New technology presents difficulties for policy makers in that it is impossible to determine every subsequent impact of a novel technology when it is introduced to society. Direct-to-consumer (DTC) genetic testing exemplifies this problem while presenting the additional complication of having an impact on both individual and public health. Little research has been done on what consumer perceptions of information presented to them are. Some studies have demonstrated a need for further work and expert consensus has identified issues with advertisements but no research has been

done on consumer perceptions.


A cohort of faculty and staff at the Rochester Institute of Technology (RIT) were presented with a screenshot of a website from a leader in the DTC genetic testing industry and asked about their perceptions of the genetic tests presented on that page. The survey was distributed via email and presented using RIT Clipboard software.


103 responses to the survey were received and analyzed. There was a wide range in the answers provided to questions but several themes emerged upon analysis. This population was significantly more educated than the general U.S. population. Many respondents indicated some form of knowledge in science and or technology, either through formal education or work experience. The responses indicated a significant lack of understanding of the information presented by the company. Some respondents demonstrated a misunderstanding of the basic concepts underlying the information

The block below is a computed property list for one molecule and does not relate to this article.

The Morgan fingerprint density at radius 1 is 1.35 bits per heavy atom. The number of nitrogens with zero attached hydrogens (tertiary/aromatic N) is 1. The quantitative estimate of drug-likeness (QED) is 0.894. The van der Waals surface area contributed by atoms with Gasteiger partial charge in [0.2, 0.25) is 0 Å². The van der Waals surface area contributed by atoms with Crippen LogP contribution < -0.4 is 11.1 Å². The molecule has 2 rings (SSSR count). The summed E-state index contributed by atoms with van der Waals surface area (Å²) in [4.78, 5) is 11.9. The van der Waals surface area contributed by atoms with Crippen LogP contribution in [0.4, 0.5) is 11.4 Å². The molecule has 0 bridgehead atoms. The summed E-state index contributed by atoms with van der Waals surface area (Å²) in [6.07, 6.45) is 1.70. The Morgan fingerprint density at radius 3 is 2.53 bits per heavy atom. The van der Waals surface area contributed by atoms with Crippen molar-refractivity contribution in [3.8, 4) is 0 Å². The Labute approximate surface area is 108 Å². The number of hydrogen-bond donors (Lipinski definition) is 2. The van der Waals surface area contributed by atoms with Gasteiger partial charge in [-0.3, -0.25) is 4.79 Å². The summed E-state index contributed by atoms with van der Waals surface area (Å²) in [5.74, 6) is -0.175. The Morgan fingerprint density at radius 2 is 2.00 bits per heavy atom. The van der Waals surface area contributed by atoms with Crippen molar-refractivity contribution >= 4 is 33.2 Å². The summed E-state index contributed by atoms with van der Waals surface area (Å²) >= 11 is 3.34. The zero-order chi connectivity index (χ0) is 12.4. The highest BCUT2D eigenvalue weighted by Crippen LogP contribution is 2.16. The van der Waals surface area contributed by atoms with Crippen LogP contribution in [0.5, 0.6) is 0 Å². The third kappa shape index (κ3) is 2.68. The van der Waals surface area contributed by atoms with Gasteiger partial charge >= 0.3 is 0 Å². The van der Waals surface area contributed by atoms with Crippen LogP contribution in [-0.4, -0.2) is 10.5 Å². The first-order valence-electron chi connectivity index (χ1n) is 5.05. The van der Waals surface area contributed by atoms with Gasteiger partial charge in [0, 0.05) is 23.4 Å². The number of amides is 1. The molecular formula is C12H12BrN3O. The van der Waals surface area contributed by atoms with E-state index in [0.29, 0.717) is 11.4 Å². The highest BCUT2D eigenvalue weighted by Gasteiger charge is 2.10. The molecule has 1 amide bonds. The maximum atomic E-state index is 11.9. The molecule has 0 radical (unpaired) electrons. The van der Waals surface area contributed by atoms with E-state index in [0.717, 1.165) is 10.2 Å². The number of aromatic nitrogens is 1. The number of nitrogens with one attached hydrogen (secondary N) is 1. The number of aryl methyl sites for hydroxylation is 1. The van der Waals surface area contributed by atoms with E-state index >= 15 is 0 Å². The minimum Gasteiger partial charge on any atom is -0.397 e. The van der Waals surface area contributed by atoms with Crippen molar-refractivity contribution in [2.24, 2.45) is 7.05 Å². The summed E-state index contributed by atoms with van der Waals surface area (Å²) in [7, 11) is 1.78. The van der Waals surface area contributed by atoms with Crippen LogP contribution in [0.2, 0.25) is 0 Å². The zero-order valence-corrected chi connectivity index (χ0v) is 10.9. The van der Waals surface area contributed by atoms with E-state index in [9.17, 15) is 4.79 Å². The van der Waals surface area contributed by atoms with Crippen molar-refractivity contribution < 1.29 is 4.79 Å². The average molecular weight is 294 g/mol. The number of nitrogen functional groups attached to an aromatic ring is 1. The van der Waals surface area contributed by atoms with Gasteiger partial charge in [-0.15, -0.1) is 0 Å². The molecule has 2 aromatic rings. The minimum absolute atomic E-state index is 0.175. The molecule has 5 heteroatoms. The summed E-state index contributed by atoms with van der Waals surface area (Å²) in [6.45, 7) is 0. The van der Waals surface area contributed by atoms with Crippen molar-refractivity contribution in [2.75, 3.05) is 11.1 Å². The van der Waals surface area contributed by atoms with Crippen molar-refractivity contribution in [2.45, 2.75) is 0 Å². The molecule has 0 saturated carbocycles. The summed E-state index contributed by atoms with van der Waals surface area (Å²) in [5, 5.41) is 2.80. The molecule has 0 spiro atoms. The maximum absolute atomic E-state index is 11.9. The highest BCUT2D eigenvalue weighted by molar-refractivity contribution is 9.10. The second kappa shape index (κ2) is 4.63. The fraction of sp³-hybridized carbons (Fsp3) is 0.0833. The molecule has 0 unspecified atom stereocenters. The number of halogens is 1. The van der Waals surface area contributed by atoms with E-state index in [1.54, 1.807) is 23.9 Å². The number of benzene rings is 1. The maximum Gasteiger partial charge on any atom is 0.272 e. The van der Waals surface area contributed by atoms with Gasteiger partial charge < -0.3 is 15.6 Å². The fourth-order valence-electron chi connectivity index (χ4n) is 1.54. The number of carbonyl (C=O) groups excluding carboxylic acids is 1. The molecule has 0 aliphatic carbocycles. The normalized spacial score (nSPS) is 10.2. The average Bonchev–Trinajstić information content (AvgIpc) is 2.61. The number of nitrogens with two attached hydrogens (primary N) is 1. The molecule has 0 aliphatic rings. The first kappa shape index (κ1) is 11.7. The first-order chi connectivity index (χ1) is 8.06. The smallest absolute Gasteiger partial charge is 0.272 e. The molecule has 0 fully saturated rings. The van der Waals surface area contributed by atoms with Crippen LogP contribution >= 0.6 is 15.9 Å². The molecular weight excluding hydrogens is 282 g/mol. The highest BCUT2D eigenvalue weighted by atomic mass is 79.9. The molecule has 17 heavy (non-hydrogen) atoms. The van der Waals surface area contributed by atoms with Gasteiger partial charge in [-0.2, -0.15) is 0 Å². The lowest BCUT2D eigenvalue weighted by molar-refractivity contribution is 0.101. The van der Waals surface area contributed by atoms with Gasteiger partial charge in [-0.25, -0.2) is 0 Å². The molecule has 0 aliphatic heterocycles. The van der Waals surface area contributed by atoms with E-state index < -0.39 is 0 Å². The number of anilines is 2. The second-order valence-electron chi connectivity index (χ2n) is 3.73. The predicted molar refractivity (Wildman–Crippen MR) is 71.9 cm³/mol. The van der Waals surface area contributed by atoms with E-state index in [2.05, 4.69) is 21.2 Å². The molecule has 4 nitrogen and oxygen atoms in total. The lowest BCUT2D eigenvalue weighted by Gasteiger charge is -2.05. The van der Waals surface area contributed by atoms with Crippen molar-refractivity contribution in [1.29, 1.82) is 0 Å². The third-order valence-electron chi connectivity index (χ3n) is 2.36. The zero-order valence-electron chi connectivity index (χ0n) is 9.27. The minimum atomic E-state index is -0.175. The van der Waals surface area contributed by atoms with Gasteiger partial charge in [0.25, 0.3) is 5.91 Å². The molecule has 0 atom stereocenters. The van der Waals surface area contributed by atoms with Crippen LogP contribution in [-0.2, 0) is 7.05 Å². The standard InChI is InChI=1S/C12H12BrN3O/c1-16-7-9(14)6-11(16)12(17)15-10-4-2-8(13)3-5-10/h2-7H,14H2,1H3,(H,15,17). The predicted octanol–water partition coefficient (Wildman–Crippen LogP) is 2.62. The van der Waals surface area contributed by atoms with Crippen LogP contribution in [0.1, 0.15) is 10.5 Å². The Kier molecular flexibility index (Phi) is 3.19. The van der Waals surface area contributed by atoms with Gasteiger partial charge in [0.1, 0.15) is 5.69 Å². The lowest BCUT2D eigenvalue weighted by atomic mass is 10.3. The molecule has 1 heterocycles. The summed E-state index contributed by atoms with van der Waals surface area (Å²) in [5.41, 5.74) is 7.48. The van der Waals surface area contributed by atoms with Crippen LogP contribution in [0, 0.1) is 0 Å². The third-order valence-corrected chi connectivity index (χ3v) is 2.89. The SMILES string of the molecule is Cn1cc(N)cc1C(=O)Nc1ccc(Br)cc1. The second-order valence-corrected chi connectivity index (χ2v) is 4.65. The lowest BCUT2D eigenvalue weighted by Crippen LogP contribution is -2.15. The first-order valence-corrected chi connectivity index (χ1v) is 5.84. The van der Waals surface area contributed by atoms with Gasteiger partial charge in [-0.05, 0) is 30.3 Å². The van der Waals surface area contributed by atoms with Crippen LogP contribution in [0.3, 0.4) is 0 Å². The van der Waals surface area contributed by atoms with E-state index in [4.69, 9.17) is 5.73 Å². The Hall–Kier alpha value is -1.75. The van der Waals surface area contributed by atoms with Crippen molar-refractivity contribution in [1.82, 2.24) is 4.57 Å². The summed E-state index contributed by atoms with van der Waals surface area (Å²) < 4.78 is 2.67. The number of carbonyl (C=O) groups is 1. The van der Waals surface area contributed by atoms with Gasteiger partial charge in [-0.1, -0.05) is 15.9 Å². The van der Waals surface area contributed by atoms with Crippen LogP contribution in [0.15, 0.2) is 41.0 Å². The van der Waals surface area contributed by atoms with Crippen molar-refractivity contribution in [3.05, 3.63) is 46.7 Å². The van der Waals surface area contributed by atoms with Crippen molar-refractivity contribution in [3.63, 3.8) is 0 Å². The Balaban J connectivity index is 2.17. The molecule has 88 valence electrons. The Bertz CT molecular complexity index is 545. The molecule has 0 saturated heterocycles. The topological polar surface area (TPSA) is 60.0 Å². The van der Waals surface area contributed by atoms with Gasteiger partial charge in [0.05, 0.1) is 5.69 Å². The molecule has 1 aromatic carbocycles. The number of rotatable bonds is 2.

presented and a failure to correctly interpret the advertisement. These results indicate a potential need for policies regarding the structure, content and interpretation of these advertisements. Further research should focus on establishing similar results for other

genetic tests and DTC genetic testing companies as well as developing methodologies to assess retention of information and economic and political acceptance of potential regulation.

Library of Congress Subject Headings

Genetic screening--Public opinion; Genetic screening--Marketing--Public opinion; Human chromosome abnormalities--Diagnosis--Public opinion

Publication Date


Document Type


Student Type


Degree Name

Science, Technology and Public Policy (MS)

Department, Program, or Center

Department of Science Technology and Society/Public Policy (CLA)


Deborah Blizzard

Advisor/Committee Member

Ronil Hira

Advisor/Committee Member

Javier Espinosa


Physical copy available from RIT's Wallace Library at RB155.65 .B53 2013


RIT – Main Campus

Plan Codes